In the United Kingdom, there are a limited number of student dining clubs, which are similar to American eating clubs which were later eclipsed by Greek societies. Some, such as the well-known Bullingdon Club at Oxford University, are socially exclusive due to being prohibitively expensive. Several secret societies exist, the most famous being the Cambridge Apostles, also known as the Cambridge Conversazione Society.
In Portugal, there are also fraternities, especially in Coimbra, the city with the oldest university in the country and one of the oldest in Europe. These houses, called "Repúblicas", are independent, protected by law, and run by students. They first appeared in 1309 when King D. Dinis first ordered to build student housing for the recently founded University of Coimbra, in 1290. The name, translating to "Republic", represents the house spirit: every member of the house participates in the household tasks and decisions are made unanimously. There are 27 Republics in Coimbra, 3 in Lisbon and 1 in Oporto. Republicas are also found in Brazil, like at the Federal University of Ouro Preto in Ouro Preto, in the state of Minas Gerais, and at the Federal University of Lavras (UFLA) in Lavras' City, also in the state of Minas Gerais.
In Sweden and Finland, there are similar student institutions called Nations. At the oldest Nordic universities, the Nations have existed since the late 16th and early 17th centuries, inspired by the German Landsmannschaften. The universities in Uppsala, Lund, and Helsinki have the oldest Nations. Since the beginning, the Nations have been social gatherings for students that came from the same parts of the country, and they are also named after parts of Sweden and Finland. Their main purpose has always been to provide support to out-of-town students in various ways, even financial help. Nations have also been founded at younger universities like the ones in Umeå and Linköping. It has been mandatory for students attending the universities of Uppsala and Lund to be members of nations until the autumn of 2010. After the mandatory membership was abolished by the parliament the Nations of Sweden are now contemplating founding a League of Nations to help further connections between Nations and universities. In France there is no such exclusive student organisation. In most schools or University there is a Student office (BDE, Bureau des Élèves) that is elected by student to organise student life and activities. It often organize bonding activities for the newcomers of the school called integration.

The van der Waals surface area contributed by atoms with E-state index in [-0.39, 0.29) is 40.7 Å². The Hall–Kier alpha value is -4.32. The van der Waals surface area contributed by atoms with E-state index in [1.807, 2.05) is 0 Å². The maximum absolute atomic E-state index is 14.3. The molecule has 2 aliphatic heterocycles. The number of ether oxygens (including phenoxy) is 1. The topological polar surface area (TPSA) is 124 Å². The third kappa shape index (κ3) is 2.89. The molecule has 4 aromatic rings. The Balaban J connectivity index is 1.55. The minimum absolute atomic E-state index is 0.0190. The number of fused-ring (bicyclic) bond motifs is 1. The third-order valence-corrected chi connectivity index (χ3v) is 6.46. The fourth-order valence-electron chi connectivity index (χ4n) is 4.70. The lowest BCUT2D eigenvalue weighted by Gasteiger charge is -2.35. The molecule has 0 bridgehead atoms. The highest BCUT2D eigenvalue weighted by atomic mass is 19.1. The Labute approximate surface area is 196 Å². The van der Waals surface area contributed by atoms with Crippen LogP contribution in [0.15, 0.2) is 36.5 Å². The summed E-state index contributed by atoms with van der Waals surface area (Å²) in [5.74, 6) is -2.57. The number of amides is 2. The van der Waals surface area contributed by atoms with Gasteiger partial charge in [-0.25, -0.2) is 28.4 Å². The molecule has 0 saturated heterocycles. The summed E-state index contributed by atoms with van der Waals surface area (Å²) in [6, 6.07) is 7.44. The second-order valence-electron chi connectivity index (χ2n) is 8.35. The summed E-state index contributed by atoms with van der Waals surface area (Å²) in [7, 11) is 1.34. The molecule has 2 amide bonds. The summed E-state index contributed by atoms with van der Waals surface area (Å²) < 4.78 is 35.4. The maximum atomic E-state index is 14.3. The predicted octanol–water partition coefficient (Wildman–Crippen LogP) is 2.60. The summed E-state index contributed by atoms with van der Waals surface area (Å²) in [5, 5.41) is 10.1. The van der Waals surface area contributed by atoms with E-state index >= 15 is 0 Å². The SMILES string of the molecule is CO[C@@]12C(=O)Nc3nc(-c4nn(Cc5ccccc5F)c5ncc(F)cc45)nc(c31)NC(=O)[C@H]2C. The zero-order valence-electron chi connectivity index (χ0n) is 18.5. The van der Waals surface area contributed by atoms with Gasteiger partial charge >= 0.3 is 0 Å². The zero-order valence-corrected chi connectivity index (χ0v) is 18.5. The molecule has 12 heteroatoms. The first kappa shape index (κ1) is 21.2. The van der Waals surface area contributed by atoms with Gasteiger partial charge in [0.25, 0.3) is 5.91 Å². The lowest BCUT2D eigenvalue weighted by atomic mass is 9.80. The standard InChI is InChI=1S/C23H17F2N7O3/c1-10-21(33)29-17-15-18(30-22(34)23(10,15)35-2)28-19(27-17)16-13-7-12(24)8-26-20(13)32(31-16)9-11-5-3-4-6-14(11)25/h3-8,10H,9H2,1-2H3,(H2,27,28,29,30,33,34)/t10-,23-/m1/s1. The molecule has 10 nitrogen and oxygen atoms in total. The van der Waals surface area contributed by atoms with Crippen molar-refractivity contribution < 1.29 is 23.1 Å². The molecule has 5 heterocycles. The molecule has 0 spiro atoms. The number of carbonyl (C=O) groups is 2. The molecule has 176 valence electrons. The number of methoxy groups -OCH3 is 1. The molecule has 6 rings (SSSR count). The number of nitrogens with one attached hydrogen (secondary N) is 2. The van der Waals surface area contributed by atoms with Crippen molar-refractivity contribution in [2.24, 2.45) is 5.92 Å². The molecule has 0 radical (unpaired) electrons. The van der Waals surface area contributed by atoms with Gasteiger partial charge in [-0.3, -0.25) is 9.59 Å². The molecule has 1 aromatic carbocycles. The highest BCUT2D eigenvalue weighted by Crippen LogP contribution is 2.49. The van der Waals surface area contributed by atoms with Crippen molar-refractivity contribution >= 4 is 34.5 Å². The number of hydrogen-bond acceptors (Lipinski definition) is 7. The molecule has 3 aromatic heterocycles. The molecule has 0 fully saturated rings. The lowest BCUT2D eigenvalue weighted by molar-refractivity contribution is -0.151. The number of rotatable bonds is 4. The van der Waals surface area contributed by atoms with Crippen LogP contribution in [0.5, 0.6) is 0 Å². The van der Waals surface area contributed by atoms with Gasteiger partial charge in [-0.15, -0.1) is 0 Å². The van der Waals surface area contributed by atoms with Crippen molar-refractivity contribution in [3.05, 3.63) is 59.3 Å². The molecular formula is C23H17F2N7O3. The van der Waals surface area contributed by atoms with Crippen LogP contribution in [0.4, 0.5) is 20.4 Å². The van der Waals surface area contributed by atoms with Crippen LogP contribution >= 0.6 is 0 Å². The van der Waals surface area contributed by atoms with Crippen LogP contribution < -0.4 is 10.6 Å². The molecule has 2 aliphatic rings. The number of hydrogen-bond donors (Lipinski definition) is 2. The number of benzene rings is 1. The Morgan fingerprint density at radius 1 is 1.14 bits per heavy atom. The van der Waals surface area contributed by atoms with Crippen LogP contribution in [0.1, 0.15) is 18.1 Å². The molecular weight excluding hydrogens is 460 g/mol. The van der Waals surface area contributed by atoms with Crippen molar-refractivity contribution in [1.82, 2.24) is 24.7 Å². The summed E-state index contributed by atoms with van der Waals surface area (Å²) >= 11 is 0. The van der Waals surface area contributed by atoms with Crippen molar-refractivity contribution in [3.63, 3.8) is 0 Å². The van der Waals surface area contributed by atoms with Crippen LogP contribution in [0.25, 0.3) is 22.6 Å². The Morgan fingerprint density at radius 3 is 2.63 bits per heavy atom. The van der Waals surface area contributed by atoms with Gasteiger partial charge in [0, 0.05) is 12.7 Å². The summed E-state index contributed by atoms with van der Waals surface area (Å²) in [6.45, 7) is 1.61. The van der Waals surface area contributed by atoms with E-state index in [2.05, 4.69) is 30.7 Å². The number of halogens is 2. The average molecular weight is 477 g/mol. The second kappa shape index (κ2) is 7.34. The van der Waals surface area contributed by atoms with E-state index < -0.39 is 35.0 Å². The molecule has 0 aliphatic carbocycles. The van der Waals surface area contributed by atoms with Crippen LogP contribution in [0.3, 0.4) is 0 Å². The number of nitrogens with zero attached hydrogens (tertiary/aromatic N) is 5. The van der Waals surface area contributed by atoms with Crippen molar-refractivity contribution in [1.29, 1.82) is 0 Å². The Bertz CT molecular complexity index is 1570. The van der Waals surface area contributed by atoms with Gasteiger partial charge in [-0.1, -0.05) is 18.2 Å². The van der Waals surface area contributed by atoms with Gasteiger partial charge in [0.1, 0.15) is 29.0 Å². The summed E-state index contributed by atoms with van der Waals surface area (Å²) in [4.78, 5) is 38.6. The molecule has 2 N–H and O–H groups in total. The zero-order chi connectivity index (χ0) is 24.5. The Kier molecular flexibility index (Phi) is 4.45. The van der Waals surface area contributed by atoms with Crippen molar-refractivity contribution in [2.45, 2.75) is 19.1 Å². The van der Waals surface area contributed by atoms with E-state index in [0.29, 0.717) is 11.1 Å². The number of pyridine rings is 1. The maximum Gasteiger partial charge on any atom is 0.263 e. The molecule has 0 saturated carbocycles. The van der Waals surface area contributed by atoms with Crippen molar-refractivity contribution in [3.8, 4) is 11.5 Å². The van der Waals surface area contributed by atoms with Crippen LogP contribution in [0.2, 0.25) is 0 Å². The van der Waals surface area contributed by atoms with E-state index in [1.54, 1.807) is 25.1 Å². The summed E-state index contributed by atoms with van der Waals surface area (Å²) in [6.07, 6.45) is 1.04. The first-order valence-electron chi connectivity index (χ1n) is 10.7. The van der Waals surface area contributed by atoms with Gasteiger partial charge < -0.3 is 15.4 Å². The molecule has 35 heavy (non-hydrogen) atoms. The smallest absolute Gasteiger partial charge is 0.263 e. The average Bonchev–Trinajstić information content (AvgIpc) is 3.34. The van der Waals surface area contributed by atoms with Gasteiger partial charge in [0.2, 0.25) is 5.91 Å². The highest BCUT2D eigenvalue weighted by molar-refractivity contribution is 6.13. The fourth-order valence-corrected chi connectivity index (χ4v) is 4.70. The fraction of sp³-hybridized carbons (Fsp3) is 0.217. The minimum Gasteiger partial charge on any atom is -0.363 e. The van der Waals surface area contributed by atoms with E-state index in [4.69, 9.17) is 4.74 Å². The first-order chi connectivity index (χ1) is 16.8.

- Vincent, Fran.The history of college fraternities.Greeklife.com, 1996, p.1.
- Everett, Edward (1840). Importance of Practical Education and Useful Knowledge. Boston: Marsh, Capen, Lyon, and Webb. p. 382.
- Hastings, William T. (1965). Phi Beta Kappa as a Secret Society with its Relations to Freemasonry and Antimasonry Some Supplementary Documents. Richmond, Virginia: United Chapters of Phi Beta Kappa. p. 3.
- "About Us: The Authentic Fraternity". Chi Phi Fraternity. Retrieved May 31, 2009.
- "The ATO Story". Retrieved April 13, 2011.
- "Congressman Scott Honors Centennial Anniversary of Alpha Phi Alpha Fraternity, Inc.,". davidscott.house.gov. Retrieved 2006-12-01.
- Baily, Harold J. (1949). Baird's Manual of American College Fraternities. Menasha, Wisconsin: Banta Publishing Company. p. 315. OCLC 1353909.
- Sanua, Marianne Rachel (2003). Going Greek: Jewish College Fraternities in the US, 1895– 1945. Wayne State University Press. ISBN 978-0-8143-2857-6. Retrieved 2008-11-14.
- Torbenson, Craig L. (2005). "Origin and evolution of college fraternities and sororities". In T. Brown, G. Parks, & C. Phillips (Eds.), African American fraternities and sororities: the legacy and the vision (37–65). Lexington, KY: University Press.
- "Fraternal History". About Us. Phi Iota Alpha Fraternity, Inc. Retrieved May 30, 2009.
- "Books: Hawthorne's Line". Time. April 25, 1938. Retrieved 2010-08-17.
- Matthews, Jack (August 15, 2010). "Nathaniel Hawthorne's Untold Tale". Excerpts from Julian Hawthorne's Memoirs. The Chronicle Review. Retrieved 2010-08-17.